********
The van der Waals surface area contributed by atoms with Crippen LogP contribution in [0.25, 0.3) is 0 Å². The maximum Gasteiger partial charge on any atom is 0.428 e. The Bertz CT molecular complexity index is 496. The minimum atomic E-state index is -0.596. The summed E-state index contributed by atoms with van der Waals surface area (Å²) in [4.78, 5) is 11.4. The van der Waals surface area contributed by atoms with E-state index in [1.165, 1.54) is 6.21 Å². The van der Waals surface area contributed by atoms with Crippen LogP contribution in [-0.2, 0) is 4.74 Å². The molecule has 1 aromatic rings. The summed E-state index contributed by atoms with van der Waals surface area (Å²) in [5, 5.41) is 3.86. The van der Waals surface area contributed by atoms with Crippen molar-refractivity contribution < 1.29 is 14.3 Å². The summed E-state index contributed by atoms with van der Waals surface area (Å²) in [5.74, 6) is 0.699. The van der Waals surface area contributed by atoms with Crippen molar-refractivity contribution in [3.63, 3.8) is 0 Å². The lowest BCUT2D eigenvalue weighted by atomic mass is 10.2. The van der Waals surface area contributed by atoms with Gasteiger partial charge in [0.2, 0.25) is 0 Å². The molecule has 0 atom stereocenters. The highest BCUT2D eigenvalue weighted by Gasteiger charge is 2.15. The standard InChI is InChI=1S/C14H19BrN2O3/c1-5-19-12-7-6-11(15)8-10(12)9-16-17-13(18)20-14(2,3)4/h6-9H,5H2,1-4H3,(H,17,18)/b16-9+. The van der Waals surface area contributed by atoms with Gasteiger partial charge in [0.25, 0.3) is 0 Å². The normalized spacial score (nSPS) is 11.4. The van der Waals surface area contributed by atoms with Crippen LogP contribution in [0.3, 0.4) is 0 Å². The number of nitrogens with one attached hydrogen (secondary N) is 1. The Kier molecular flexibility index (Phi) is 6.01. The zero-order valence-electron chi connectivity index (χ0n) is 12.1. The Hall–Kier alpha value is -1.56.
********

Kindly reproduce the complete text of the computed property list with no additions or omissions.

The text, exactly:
The van der Waals surface area contributed by atoms with Crippen LogP contribution in [0.25, 0.3) is 0 Å². The maximum Gasteiger partial charge on any atom is 0.428 e. The Bertz CT molecular complexity index is 496. The minimum atomic E-state index is -0.596. The summed E-state index contributed by atoms with van der Waals surface area (Å²) in [4.78, 5) is 11.4. The van der Waals surface area contributed by atoms with E-state index in [1.165, 1.54) is 6.21 Å². The van der Waals surface area contributed by atoms with Crippen LogP contribution in [-0.2, 0) is 4.74 Å². The molecule has 1 aromatic rings. The summed E-state index contributed by atoms with van der Waals surface area (Å²) in [5, 5.41) is 3.86. The van der Waals surface area contributed by atoms with Crippen molar-refractivity contribution < 1.29 is 14.3 Å². The summed E-state index contributed by atoms with van der Waals surface area (Å²) in [5.74, 6) is 0.699. The van der Waals surface area contributed by atoms with Crippen molar-refractivity contribution in [3.63, 3.8) is 0 Å². The lowest BCUT2D eigenvalue weighted by atomic mass is 10.2. The van der Waals surface area contributed by atoms with Gasteiger partial charge in [0.2, 0.25) is 0 Å². The molecule has 0 atom stereocenters. The highest BCUT2D eigenvalue weighted by Gasteiger charge is 2.15. The standard InChI is InChI=1S/C14H19BrN2O3/c1-5-19-12-7-6-11(15)8-10(12)9-16-17-13(18)20-14(2,3)4/h6-9H,5H2,1-4H3,(H,17,18)/b16-9+. The van der Waals surface area contributed by atoms with Gasteiger partial charge in [0.25, 0.3) is 0 Å². The normalized spacial score (nSPS) is 11.4. The van der Waals surface area contributed by atoms with Crippen LogP contribution in [0.3, 0.4) is 0 Å². The number of nitrogens with one attached hydrogen (secondary N) is 1. The Kier molecular flexibility index (Phi) is 6.01. The zero-order valence-electron chi connectivity index (χ0n) is 12.1. The Hall–Kier alpha value is -1.56.